Recommended: Science Fact Clichés

 

Here’s a great piece from NPR this week. In the audio version, NPR Science Editor Geoff Brumfiel and Weekend Edition Sunday Host Lulu Garcia-Navarro banter about science journalism clichés and the news stories that utilize them:

It Sounds Like Science Fiction But … It’s a Cliché

 

Don’t Nibble: Science is Food for Thought

Seven out of ten people on Facebook are malnourished. Intellectually that is. It turns out many folks comment on science stories after only reading the headline. Headlines may be delicious but they are not nourishing. So … Yum, yum! Food for thought. I dare you to go further!

Comment on That Shared Science Story – and Maybe Read it, Too!

Andrew C. Revkin, writer of The New York Times’ Dot Earth opinion blog, wrote the above piece. Did you make it past the headline? How carefully do you consider science coverage before commenting on it? Let me know … if you actually read the article.

Thus Saith the Headline

“What we have are two groups of researchers who are battling it out in the technical literature. Was it an impact or was it not an impact?

“What I see when that is happening is that every time one group publishes a study, it gets reported as if that’s a definitive answer.”

–Steven Novella

The above quote speaks to a broader issue to which I am sensitive. The writing style used to cover science usually employs bold or catchy headlines and may favor declamatory source quotes. I am also reminded of training I received in criticism during college. For example, when writing a movie review a critic may feel pressure to give an unambiguous thumbs up or thumbs down. But what if their feelings about the movie are genuinely in between these absolutist reactions?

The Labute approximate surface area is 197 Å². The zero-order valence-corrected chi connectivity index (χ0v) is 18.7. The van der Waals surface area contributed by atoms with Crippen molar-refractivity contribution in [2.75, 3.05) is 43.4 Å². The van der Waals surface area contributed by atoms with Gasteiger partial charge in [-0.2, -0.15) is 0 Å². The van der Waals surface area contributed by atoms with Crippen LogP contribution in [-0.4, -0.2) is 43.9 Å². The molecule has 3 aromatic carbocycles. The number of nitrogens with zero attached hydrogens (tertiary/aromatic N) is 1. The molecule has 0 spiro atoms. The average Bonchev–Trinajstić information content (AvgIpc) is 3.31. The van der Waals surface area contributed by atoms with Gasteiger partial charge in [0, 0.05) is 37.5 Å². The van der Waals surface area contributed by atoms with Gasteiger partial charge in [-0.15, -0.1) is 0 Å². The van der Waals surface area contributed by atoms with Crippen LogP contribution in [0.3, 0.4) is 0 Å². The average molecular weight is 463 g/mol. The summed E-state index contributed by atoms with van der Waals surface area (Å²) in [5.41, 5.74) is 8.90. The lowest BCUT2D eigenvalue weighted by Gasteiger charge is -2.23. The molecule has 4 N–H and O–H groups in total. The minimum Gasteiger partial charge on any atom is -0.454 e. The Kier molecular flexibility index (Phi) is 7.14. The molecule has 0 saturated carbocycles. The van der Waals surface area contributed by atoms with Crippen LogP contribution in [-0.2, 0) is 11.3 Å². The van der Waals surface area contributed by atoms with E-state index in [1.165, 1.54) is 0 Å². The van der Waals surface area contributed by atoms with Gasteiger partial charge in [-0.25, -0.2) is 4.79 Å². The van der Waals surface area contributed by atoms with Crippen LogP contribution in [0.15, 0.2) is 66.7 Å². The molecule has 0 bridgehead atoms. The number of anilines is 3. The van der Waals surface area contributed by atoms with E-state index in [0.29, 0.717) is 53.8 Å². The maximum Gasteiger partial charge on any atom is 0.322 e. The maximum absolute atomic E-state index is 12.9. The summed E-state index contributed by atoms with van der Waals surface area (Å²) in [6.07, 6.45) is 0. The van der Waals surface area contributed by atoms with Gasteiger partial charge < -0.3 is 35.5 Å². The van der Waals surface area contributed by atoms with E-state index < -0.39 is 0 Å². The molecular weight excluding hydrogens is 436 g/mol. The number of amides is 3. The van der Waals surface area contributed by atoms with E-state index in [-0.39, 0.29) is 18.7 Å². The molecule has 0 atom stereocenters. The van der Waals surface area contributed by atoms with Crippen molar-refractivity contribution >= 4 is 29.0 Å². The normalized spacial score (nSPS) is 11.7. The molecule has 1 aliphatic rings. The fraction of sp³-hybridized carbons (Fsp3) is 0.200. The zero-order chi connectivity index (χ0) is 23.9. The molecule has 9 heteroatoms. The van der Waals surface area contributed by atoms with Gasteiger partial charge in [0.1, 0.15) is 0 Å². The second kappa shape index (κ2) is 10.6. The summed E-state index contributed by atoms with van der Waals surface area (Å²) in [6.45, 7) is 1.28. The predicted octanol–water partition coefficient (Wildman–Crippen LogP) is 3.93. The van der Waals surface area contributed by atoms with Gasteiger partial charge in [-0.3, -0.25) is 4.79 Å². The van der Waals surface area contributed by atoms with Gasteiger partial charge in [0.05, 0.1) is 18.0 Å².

Whether in journalism or review writing, especially in the Internet age there is pressure to be simple, brief, and dramatic for attention-grabbing sake. Such stylistic mandates can slant or embellish what ought to be a nuanced, necessarily equivocal rendering of scientific findings.

It may be worth thinking in terms of the inverted pyramid format, wherein the salient points of a story are at the top. Similarly, a science news story may start out sounding like a definitive discovery in the headline and first paragraph. Toward the end though, it might reveal itself to be inconclusive with language that hedges. The burden settles on the audience to read carefully and completely. Now please excuse me so I can go read about any given exoplanet “discovery.”

For the complete story from which the above quote was pulled, visit NASA’s website.

Sceptics’ Guide Host Believes Science Communication Mostly Mediocre